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Focus On Being

Be devoted to one another in brotherly love. Honor one another above yourselves. – Romans 12:10

Focus On Being

How can you begin breaking through the myth,of “you-are-what-you-do” and see that your,true identity is in Jesus Christ. Once you grasp that, you can begin,relating to other people apart from what they do. We must open up our schedules, set aside our calendar, and get to the business of allowing our identity in Christ to liberate and transform our human relationships.

A friend of mine meets each week with a group of four other friends to do what we rarely do. They purposely avoid talking about what they do in order to talk about who they are and how they feel. They’re learning to peel away the layers of façade to give and receive the nurture, affirmation, and encouragement they desperately need but are often fearful to seek.

Recently my friend shared a painful issue with his friends. His father lays dying in a nursing home. He’s incapacitated. His mind is totally gone. My friend visits him, and helps dress and care for him. What he wants more than anything is to hear these words from his father before he dies: “You’re a good child.”

Friends can share these painful and vulnerable feelings and offer consolation and encouragement in the group setting as one deals with the pain and loss. There aren’t enough people who function together as these five do.

– Steve Arterburn

Do all the good you can, by all the means you can, in all the ways you can, to all the people you can.” – John Wesley (1703–1791)

The Void

My son, if you accept my words and store up my commands within  you, turning your ear to wisdom and applying your heart to understanding, and if you look for it as for silver and search for it as for hidden treasure, then you will understand the fear of the Lord and find the knowledge of God. – Proverbs 2:1-5

The Void

For several summers in the 1950s, Howard Mumma was a guest minister in Paris. There he met the existentialist philosopher, Albert Camus, who was coming to church to hear the great organist, Marcel Dupré.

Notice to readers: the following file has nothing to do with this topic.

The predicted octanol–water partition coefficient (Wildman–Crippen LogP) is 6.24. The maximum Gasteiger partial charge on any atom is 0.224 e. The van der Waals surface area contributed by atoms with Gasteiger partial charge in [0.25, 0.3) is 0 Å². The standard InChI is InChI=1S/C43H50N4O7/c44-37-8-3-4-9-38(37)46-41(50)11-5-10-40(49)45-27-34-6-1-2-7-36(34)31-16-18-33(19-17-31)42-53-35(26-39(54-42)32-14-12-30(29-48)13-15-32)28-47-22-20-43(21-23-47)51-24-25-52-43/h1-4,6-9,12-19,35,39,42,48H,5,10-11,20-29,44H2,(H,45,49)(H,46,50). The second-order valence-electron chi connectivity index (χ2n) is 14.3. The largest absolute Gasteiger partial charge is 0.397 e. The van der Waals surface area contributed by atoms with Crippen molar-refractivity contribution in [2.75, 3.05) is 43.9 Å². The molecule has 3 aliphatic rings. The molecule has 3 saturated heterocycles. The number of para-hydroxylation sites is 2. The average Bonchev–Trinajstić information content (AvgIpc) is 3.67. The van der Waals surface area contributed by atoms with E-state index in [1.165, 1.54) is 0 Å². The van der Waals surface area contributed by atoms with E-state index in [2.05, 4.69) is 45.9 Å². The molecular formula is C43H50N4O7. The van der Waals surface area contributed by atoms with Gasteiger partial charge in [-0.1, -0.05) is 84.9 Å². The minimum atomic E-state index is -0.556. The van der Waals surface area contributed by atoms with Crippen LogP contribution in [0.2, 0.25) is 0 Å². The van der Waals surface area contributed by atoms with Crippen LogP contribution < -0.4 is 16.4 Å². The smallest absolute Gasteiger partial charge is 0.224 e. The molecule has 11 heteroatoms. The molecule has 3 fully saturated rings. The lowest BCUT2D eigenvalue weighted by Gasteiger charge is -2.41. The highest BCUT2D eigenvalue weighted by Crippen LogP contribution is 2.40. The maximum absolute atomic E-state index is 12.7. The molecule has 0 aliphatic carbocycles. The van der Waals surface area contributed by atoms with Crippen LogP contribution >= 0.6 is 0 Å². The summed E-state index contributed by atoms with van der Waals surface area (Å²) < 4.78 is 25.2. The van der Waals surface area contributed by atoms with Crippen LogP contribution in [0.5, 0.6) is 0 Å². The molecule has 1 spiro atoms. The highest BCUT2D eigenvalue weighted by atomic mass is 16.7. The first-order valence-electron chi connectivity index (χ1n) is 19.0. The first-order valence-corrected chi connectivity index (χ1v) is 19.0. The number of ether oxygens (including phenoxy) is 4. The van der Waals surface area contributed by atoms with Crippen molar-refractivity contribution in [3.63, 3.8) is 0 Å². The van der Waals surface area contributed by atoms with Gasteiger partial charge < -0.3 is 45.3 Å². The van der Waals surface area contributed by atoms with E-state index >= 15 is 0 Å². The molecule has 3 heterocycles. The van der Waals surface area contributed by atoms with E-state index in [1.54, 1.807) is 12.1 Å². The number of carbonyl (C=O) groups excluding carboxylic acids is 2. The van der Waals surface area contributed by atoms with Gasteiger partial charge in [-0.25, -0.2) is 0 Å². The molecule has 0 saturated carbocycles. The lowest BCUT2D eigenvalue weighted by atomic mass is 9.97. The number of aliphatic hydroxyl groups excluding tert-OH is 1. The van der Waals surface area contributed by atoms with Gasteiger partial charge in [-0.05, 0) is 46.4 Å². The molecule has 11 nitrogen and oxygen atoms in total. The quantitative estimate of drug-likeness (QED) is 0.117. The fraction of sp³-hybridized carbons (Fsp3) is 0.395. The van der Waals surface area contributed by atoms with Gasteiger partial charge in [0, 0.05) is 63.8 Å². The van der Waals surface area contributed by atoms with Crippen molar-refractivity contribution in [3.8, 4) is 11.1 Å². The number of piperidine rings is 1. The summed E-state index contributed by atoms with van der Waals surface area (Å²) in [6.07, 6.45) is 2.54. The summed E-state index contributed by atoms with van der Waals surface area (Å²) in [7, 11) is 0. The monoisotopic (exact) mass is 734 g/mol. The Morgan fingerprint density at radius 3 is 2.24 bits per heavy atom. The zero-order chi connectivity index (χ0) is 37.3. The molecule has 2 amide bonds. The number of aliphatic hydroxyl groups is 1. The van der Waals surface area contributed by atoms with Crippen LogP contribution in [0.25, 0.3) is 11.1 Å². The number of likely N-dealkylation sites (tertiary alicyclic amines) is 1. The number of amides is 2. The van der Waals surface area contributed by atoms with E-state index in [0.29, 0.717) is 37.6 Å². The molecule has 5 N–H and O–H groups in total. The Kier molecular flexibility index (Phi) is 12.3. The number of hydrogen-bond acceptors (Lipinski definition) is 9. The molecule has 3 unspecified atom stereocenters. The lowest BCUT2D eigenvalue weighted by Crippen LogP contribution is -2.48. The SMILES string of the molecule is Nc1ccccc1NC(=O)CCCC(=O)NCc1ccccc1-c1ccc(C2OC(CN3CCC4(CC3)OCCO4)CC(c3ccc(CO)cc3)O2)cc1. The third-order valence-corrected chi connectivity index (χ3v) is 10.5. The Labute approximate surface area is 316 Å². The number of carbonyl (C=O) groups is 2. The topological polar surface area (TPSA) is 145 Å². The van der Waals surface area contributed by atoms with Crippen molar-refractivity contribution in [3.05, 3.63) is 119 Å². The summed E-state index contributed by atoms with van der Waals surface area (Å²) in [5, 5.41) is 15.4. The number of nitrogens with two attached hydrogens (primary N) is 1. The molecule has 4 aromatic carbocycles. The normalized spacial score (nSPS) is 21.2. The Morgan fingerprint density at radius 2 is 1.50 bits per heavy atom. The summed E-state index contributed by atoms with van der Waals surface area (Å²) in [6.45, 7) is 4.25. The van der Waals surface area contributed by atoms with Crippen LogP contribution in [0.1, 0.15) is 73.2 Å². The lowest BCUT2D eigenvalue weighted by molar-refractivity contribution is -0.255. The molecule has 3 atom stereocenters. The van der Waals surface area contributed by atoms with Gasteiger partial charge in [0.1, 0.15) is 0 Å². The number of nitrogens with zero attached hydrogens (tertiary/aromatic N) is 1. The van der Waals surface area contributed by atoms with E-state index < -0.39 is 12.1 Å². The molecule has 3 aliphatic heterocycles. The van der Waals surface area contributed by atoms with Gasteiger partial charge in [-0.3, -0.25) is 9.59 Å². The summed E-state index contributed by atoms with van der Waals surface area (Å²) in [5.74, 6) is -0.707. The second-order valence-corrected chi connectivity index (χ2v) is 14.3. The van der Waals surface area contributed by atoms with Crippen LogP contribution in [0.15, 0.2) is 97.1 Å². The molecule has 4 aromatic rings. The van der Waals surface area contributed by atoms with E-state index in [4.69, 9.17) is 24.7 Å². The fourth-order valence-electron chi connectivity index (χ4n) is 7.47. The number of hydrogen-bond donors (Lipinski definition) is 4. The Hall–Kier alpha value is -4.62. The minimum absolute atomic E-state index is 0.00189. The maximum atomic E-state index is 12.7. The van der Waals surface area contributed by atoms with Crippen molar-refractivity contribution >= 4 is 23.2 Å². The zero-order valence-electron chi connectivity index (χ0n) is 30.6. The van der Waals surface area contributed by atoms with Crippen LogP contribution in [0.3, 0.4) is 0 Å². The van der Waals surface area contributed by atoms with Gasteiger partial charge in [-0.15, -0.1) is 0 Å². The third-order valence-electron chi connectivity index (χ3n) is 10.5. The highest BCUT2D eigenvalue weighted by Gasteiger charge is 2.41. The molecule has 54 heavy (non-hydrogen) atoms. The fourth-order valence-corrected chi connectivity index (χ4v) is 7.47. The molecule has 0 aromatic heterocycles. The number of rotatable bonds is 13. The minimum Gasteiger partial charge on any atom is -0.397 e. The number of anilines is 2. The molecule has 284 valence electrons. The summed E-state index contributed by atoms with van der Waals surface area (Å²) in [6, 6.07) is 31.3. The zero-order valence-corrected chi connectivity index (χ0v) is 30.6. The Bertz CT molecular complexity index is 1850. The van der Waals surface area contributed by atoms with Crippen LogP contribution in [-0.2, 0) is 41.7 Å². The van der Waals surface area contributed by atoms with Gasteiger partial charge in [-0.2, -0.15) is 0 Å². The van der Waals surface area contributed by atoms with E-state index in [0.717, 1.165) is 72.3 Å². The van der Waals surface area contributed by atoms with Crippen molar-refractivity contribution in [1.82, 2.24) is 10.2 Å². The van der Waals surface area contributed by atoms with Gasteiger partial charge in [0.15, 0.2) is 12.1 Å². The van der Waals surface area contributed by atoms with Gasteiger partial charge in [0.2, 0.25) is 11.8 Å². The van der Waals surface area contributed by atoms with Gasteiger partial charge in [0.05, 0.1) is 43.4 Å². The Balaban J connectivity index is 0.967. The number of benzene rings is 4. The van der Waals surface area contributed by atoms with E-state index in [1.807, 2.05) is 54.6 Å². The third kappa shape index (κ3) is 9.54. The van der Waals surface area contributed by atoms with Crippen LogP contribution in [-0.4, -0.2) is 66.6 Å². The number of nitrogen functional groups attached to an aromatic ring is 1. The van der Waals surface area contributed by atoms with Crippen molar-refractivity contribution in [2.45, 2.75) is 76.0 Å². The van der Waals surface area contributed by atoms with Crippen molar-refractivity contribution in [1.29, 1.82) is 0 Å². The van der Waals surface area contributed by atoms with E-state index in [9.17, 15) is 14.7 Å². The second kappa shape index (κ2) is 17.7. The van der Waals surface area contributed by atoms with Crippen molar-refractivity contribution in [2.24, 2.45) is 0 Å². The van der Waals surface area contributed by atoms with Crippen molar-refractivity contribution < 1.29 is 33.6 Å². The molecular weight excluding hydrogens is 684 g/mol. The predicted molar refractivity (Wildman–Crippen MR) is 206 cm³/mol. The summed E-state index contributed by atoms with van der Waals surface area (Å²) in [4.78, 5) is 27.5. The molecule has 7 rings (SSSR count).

Eventually Mumma’s sermons stirred Camus, so the two men met several times to discuss Camus’ questions about the Christian faith.

In one conversation, Camus said: “The reason I have been coming to church is because I am seeking. I’m almost on a pilgrimage— seeking something to fill the void that I am experiencing—and no one else knows. Certainly the public and the readers of my novels, while they see that void, are not finding the answers in what they are reading . . . I am searching for something that the world is not giving me.

Are you where Camus was? Searching for that something?

The best gift we can receive is precisely what the world can’t offer—true, eternal life through Jesus Christ. All you gotta do is ask.

– Steve Arterburn

There is a God-shaped vacuum in the heart of every man which cannot be filled by any created thing, but only by God, the Creator, made known through Jesus.” – Blaise Pascal (1632-1662)

Balanced View of Jesus

Then one of the elders said to me, Do not weep! See, the Lion of the tribe of Judah, the Root of David, has triumphed. He is able to open the scroll and its seven seals. Revelation 5:5

Balanced View of Jesus

The following observation by author Philip Yancey is well-worth meditating upon:

As I studied the life of Christ, one impression about Jesus struck me more forcefully than any other. We have tamed him. The Jesus I learned about as a child was sweet and inoffensive, the kind of person whose lap you’d want to climb on. Mister Rogers with a beard. Indeed, Jesus did have qualities of gentleness and compassion that attracted little children. Mister Rogers, however, he assuredly was not. Not even the Romans would have crucified Mister Rogers.

How balanced is your view of Jesus? Have you come to the crucial conclusion that His grace is bigger than anything we can possibly comprehend? And, I hope that conclusion doesn’t come at the expense of His strength. The biblical picture of Jesus is that of a tenderhearted lion. And conceptions that fall on either side of this picture are caricatures and incomplete.